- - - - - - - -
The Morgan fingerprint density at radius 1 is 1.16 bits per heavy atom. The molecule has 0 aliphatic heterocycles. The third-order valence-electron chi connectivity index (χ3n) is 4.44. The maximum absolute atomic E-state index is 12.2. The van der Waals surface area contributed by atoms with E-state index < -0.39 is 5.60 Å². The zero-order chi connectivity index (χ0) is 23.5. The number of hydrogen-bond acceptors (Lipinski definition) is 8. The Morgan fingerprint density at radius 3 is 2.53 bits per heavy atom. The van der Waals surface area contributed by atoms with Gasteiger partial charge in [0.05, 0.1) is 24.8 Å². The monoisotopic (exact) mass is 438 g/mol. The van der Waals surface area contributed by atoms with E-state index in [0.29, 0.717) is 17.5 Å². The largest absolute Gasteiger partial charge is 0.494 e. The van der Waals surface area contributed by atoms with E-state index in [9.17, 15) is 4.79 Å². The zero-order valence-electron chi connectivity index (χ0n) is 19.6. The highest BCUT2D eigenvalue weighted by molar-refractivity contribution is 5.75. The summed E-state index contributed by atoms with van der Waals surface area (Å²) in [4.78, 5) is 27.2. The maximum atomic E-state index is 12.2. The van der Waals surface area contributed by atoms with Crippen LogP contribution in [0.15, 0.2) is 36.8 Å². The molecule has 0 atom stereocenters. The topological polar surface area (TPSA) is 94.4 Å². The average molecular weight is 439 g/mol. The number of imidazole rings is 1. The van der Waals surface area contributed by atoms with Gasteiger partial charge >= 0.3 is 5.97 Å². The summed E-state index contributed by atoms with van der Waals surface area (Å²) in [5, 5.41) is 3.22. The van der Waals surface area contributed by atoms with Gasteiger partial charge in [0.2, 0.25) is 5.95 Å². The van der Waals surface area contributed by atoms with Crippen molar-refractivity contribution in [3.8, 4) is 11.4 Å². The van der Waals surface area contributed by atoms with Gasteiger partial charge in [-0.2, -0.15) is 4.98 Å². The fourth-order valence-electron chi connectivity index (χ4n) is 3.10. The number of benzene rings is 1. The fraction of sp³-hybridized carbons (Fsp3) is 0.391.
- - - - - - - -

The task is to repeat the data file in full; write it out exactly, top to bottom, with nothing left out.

The Morgan fingerprint density at radius 1 is 1.16 bits per heavy atom. The molecule has 0 aliphatic heterocycles. The third-order valence-electron chi connectivity index (χ3n) is 4.44. The maximum absolute atomic E-state index is 12.2. The van der Waals surface area contributed by atoms with E-state index < -0.39 is 5.60 Å². The zero-order chi connectivity index (χ0) is 23.5. The number of hydrogen-bond acceptors (Lipinski definition) is 8. The Morgan fingerprint density at radius 3 is 2.53 bits per heavy atom. The van der Waals surface area contributed by atoms with Gasteiger partial charge in [0.05, 0.1) is 24.8 Å². The monoisotopic (exact) mass is 438 g/mol. The van der Waals surface area contributed by atoms with E-state index in [0.29, 0.717) is 17.5 Å². The largest absolute Gasteiger partial charge is 0.494 e. The van der Waals surface area contributed by atoms with E-state index in [9.17, 15) is 4.79 Å². The zero-order valence-electron chi connectivity index (χ0n) is 19.6. The highest BCUT2D eigenvalue weighted by molar-refractivity contribution is 5.75. The summed E-state index contributed by atoms with van der Waals surface area (Å²) in [4.78, 5) is 27.2. The maximum atomic E-state index is 12.2. The van der Waals surface area contributed by atoms with Crippen LogP contribution in [0.15, 0.2) is 36.8 Å². The molecule has 0 atom stereocenters. The topological polar surface area (TPSA) is 94.4 Å². The average molecular weight is 439 g/mol. The number of imidazole rings is 1. The van der Waals surface area contributed by atoms with Gasteiger partial charge >= 0.3 is 5.97 Å². The summed E-state index contributed by atoms with van der Waals surface area (Å²) in [5, 5.41) is 3.22. The van der Waals surface area contributed by atoms with Gasteiger partial charge in [0.2, 0.25) is 5.95 Å². The van der Waals surface area contributed by atoms with Crippen molar-refractivity contribution in [3.8, 4) is 11.4 Å². The van der Waals surface area contributed by atoms with Gasteiger partial charge in [-0.2, -0.15) is 4.98 Å². The fourth-order valence-electron chi connectivity index (χ4n) is 3.10. The number of benzene rings is 1. The fraction of sp³-hybridized carbons (Fsp3) is 0.391.